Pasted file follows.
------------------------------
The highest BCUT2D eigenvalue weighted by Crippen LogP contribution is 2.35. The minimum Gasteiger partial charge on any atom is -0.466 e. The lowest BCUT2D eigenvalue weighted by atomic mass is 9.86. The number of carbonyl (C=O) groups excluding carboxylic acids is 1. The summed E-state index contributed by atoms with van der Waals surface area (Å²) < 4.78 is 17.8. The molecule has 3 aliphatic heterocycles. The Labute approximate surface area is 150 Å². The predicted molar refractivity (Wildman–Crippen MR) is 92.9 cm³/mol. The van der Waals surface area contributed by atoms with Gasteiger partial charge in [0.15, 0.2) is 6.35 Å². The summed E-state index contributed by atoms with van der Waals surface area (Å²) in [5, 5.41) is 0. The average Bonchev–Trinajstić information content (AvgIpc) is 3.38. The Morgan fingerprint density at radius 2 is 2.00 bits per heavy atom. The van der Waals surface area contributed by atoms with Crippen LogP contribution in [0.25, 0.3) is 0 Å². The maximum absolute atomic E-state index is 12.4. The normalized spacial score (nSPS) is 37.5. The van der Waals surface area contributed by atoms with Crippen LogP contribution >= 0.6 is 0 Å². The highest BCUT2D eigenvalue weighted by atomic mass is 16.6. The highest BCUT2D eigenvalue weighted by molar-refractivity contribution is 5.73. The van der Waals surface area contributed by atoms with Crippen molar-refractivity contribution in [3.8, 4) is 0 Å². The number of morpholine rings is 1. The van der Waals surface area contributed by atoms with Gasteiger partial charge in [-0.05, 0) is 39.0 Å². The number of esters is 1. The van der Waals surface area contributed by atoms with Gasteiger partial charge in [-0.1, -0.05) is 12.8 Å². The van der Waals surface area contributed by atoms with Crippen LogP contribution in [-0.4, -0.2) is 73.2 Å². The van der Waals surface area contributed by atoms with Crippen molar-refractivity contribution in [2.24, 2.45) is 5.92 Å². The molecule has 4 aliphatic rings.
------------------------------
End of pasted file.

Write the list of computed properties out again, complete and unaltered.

The highest BCUT2D eigenvalue weighted by Crippen LogP contribution is 2.35. The minimum Gasteiger partial charge on any atom is -0.466 e. The lowest BCUT2D eigenvalue weighted by atomic mass is 9.86. The number of carbonyl (C=O) groups excluding carboxylic acids is 1. The summed E-state index contributed by atoms with van der Waals surface area (Å²) < 4.78 is 17.8. The molecule has 3 aliphatic heterocycles. The Labute approximate surface area is 150 Å². The predicted molar refractivity (Wildman–Crippen MR) is 92.9 cm³/mol. The van der Waals surface area contributed by atoms with Gasteiger partial charge in [0.15, 0.2) is 6.35 Å². The summed E-state index contributed by atoms with van der Waals surface area (Å²) in [5, 5.41) is 0. The average Bonchev–Trinajstić information content (AvgIpc) is 3.38. The Morgan fingerprint density at radius 2 is 2.00 bits per heavy atom. The van der Waals surface area contributed by atoms with Crippen LogP contribution in [0.25, 0.3) is 0 Å². The maximum absolute atomic E-state index is 12.4. The normalized spacial score (nSPS) is 37.5. The van der Waals surface area contributed by atoms with Crippen LogP contribution >= 0.6 is 0 Å². The highest BCUT2D eigenvalue weighted by atomic mass is 16.6. The highest BCUT2D eigenvalue weighted by molar-refractivity contribution is 5.73. The van der Waals surface area contributed by atoms with Crippen molar-refractivity contribution in [3.8, 4) is 0 Å². The number of morpholine rings is 1. The van der Waals surface area contributed by atoms with Gasteiger partial charge in [-0.05, 0) is 39.0 Å². The number of esters is 1. The van der Waals surface area contributed by atoms with Gasteiger partial charge in [-0.1, -0.05) is 12.8 Å². The van der Waals surface area contributed by atoms with Crippen LogP contribution in [-0.4, -0.2) is 73.2 Å². The van der Waals surface area contributed by atoms with Crippen molar-refractivity contribution in [2.24, 2.45) is 5.92 Å². The molecule has 4 aliphatic rings.